Then Sublette presents this heavy concept about modernism that probably makes many academics roll their eyes, but which is an interesting perspective. They did not teach this point of view, in terms of African influence of European music when I was in school, that is certain. Part of the concept has to do with the looting and display of African art around 1900, and that this art was being influential to the abstract artists in Europe such as Picasso and his “Africa period,” but it also has to do with the empowerment of black artists no longer in Africa.

It would later become academic common practice to speak of modernism as being a move toward abstraction and stylization and away from representation and realism, it could perhaps be better explained as the consequence of the liberation of black creativity – which to many white people was an abstract concept.

Ned Sublette Cuba and its Music – From the First Drums to the Mambo (2004)


These are all the quotes I will pull from Ned Sublette Cuba and its Music – From the First Drums to the Mambo (2004). There are many more but at this point you’ll just have to buy the book. The book finishes with a few sections about the Mambo and explores briefly the beginning of television, Desi Arnaz and Perez Prado. It is curious to think that Prado and his dissonant, in your face music, was banned from writing in Cuba and had to go off to Mexico where he eventually became an international sensation. There is mention of many Mexican movies that feature his music that I am really interested in checking out. Prado’s music introduced an adventurous dissonance, resolutions to a dominant 7 #11 b9 chord for example, that now we associate with Mambo, but it was very disturbing for many. I have a feeling that this adventurousness then helped propel some of the more interesting work of later “salsa” artists, like Eddie and Charlie Palmeri, Willie Rosario, Ray Barreto and many of the Fania record label.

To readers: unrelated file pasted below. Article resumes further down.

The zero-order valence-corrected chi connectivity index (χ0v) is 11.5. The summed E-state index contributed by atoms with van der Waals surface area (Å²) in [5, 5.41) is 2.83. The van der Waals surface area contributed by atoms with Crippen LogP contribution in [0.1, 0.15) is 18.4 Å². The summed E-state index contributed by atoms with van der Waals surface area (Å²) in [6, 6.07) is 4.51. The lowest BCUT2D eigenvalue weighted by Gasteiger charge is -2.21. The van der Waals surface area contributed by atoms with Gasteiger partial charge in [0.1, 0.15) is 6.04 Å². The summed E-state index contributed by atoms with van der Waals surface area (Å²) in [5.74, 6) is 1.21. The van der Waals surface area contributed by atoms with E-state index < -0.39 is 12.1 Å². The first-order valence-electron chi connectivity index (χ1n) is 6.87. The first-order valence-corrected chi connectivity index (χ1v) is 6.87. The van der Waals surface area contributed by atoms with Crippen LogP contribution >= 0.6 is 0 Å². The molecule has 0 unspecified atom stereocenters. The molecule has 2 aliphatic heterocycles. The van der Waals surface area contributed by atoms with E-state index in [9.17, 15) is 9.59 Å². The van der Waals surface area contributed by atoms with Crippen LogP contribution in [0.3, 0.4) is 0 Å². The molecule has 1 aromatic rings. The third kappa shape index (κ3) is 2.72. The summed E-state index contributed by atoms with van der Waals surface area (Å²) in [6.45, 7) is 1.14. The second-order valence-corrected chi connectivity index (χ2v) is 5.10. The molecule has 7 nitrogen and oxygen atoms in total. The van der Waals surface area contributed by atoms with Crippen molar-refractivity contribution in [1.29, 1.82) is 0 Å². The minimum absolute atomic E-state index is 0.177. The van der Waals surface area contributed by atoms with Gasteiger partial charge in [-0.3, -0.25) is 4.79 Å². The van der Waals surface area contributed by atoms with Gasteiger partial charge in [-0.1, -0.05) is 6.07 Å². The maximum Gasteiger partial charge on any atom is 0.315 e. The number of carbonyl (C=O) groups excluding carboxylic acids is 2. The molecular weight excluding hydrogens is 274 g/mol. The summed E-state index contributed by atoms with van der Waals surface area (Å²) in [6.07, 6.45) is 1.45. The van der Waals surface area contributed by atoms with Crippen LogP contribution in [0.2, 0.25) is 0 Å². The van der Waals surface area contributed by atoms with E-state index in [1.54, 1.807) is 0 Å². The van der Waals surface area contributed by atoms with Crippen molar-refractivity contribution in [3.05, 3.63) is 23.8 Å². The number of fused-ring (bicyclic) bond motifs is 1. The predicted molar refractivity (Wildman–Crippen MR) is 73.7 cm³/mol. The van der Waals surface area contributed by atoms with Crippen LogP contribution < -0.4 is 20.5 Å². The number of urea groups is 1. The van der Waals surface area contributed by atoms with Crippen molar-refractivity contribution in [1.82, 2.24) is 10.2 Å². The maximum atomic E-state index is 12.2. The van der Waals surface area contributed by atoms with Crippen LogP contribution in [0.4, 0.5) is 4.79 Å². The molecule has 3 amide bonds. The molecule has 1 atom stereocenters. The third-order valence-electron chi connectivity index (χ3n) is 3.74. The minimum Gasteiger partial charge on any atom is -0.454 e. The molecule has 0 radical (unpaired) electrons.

This era, from about 1970 to 1990, when the urban music of the Harlem Renaissance known as “be-bop,” a music that signaled the end of jazz as dance music, a harmonically and rhythmically rich music that was pushing the status quo, completely fused with the Cuban son and other rhythms in such a way that made both musics even more vital – and people danced. That is not in the book but is my thesis, and I am standing by it!

If you are interested in actually writing for Latin music groups and want to explore more some of the basics of clave, orchestration and arranging, I would seriously recommend the book below. I reread it last week, and I still think it fills a void in the published material in this field. Below is a link to the first chapter which is pretty silly but actually very important. A lot of people from France seem to be buying it.



Feel free to comment on any of the quotes above with the discussion below.